My ideal man is someone that fears God with all his heart, because that is the bedrock of everything. If you fear God, you won’t lie to your wife, you won’t cheat on your wife, you will not do a lot of things. But you see, a lot of us concentrate on mundane things that are subject to change. Of course, I have had my own share of mistakes, but we need to understand that beauty is innate. It is a function of who you really are. They say the fear of God is the beginning of wisdom. When you have wisdom, you know how to get wealth, you know how to please people around you, you know how not to step on toes.

How do you handle your male admirers?

There are notorious ones, but there is grace for everything.

What is your most memorable experience?

My most memorable experience? Well, I have loads of memorable experiences. I just came back from a tour of the UK where I visited a lot of places. I visited Sunderland and Newcastle. These are white-dominated places and then you are singing on stage and white people who don’t speak your language are dancing and shouting. It touched me in a very different way. It is not like Nigeria where you know that these are your guys and they would dance anyway. But these are people who don’t understand what you are saying but they are connecting and dancing. At that moment, I looked at the crowd and said to myself, ‘Men, this has to be God.’ That was one of my most memorable moments.

Who are your role models?

I don’t have a role model. I don’t believe in role models. Rather, I believe in keying into whatever aspect of your life I can benefit from. I can learn from a two-year-old. I can learn from anybody. Role modelling is designing your life after somebody. I don’t like that because it makes you a photocopy. I am an original copy. I cannot be a photocopy. I am a priceless original; I can never be a copy.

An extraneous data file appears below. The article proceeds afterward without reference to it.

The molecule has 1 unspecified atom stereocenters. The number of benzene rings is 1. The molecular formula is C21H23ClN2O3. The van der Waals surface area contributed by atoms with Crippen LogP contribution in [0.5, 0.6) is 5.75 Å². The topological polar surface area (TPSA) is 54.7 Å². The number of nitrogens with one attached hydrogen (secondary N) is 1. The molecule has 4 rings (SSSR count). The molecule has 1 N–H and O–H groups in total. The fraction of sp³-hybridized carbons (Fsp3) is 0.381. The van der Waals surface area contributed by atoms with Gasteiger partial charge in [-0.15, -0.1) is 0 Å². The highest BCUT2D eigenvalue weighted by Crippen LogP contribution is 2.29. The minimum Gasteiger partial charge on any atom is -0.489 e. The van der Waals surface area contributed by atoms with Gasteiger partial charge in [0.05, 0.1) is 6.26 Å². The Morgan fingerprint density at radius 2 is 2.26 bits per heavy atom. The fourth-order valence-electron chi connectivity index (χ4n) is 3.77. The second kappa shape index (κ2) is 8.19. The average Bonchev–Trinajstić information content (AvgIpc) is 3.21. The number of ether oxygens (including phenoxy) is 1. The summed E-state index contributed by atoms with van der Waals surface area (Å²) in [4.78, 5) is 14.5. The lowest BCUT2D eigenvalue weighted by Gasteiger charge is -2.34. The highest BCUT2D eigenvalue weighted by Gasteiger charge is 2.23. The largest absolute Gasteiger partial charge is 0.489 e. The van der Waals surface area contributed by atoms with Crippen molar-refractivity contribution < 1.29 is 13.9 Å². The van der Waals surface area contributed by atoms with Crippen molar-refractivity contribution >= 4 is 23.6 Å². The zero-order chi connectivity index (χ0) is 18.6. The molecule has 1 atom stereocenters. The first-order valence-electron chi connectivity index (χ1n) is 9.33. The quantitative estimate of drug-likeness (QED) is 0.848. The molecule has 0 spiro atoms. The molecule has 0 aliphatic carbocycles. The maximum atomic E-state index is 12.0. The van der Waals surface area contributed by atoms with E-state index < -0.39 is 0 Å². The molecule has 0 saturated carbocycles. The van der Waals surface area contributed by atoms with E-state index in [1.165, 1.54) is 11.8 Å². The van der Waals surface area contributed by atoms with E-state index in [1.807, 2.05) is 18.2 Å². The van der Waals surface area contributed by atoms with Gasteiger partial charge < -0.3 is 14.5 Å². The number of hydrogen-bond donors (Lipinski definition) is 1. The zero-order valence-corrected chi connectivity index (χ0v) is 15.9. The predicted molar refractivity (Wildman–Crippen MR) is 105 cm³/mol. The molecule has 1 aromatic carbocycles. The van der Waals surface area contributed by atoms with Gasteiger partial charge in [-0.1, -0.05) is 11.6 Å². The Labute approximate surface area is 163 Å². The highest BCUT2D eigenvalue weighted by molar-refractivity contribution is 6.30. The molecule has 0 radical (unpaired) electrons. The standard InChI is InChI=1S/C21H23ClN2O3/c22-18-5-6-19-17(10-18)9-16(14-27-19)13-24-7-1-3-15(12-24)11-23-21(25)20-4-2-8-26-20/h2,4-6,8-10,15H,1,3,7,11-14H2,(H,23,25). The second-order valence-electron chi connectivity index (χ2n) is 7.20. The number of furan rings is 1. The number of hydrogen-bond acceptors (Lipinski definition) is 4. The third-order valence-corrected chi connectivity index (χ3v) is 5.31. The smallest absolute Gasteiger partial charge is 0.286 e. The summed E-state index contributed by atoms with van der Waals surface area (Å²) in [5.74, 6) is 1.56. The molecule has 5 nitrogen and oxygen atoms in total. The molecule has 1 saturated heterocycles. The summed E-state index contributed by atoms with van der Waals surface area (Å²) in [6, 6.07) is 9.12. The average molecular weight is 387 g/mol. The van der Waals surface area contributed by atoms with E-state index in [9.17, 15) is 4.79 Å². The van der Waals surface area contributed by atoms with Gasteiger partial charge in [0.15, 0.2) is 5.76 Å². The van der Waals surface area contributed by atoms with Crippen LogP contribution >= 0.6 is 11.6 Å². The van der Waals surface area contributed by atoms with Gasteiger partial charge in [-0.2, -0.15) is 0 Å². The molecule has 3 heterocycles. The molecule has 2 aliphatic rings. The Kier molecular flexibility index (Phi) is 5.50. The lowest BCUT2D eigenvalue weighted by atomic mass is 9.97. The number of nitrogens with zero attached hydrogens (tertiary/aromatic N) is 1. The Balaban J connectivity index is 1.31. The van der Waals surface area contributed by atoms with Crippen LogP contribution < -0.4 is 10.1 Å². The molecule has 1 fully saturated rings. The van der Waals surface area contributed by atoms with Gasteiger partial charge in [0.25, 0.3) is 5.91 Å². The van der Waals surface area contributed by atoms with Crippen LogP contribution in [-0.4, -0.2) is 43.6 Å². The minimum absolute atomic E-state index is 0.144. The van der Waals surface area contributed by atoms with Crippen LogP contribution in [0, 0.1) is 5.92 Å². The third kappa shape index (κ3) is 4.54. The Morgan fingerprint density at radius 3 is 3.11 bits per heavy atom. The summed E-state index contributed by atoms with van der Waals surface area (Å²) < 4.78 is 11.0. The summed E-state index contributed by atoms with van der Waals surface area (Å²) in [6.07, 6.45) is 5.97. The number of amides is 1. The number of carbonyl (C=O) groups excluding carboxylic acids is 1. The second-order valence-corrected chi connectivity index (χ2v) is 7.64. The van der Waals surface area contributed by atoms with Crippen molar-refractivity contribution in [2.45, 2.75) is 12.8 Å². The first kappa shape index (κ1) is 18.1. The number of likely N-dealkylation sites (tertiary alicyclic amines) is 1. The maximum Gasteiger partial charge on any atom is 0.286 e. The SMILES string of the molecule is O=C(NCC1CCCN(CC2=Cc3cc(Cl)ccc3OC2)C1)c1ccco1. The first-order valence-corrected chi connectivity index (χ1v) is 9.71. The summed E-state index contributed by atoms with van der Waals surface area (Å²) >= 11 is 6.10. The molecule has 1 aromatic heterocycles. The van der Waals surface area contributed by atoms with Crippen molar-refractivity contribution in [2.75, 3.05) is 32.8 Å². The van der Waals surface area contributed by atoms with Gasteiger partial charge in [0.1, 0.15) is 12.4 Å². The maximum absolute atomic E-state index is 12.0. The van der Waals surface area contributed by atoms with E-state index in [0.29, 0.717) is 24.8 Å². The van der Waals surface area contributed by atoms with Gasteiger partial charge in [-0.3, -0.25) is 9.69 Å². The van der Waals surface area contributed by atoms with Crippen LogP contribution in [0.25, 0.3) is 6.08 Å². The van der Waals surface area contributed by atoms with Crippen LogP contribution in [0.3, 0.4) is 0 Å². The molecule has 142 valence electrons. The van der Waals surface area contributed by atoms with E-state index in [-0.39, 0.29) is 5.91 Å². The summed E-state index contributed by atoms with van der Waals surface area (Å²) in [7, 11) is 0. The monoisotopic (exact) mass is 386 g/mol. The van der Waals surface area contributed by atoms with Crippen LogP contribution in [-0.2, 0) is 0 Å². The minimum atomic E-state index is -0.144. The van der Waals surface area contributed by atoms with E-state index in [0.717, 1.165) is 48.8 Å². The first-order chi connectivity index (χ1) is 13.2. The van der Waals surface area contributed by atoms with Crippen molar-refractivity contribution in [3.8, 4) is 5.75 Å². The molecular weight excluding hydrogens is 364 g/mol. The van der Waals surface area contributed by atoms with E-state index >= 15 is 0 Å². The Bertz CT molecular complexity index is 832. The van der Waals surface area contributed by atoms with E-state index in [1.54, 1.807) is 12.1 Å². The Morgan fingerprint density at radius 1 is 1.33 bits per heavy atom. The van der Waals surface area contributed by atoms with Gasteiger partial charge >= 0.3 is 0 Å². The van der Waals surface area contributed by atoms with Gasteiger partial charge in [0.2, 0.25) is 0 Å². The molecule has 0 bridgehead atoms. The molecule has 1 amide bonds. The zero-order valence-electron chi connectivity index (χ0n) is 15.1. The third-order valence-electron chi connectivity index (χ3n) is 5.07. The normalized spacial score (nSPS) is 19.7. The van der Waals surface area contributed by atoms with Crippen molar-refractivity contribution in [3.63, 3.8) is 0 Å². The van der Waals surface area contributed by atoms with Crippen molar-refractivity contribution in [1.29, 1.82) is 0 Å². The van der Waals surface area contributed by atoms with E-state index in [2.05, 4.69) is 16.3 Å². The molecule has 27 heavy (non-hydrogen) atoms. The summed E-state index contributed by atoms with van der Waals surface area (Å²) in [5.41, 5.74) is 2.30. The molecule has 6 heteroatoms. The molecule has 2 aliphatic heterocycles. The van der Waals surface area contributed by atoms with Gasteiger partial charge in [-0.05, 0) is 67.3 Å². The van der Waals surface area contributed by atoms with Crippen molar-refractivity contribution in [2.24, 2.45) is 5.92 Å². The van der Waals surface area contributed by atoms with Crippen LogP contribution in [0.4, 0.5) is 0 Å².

If not were not a musician, what else could you have been?

Probably a broadcaster. I have been on radio for seven years. I was on television before. So, I probably would be a broadcaster, which is still in line with what I want to be. Like I said, my voice is my tool.

How do you relax?

I watch movies, play scrabble and swim, even though I haven’t done that in a while. I look for a private place to swim because I don’t want anybody to see me. I like hanging out with people that I like and respect; it doesn’t really matter where we are. It is not about the location, its about what we are doing and the people I am with. So I like to be with people that I love.

What are your obsessions?

I am a moderate person. I am not obsessed with anything I do. But I love perfumes and shoes.

So can I say that you are obsessed with perfumes?

No, I am not. It is just that I love them. Obsession is something that you can’t do without. Sometimes I see perfumes that I don’t like, so I won’t buy it. Even if I like it but don’t want to buy it, I won’t. I have control over my emotions to a certain extent.

What does style mean to you?

Style is a function of who you are inside. It is an outward expression of who you really are inside. A lot of people don’t know that, so they come up with stories. Beauty is innate. When you are beautiful inside, it just has to show outside. I have met people who are beautiful outside but when you get to know them it will be like you don’t ever want to see them again. You may see a guy that is so good looking and he asks you out. After a while you will feel like, ‘Men! No.’ That is because he has not taken his time to beautify the inner man, which is what shows on the outside.

Are there things you think are wrong in the Nigerian music industry?

So many things are going wrong everywhere. Learning to manage them to minimise problems is what matters. So, right now on the Nigerian music scene, we are doing a lot of good things. The videos are very good. You can compare a Nigerian video with one from America and not see the difference. You listen to our songs and really prefer them to others from America. Our artistes are going international. I think we are doing well even though we still have a lot of grounds to cover. But I think we are trying.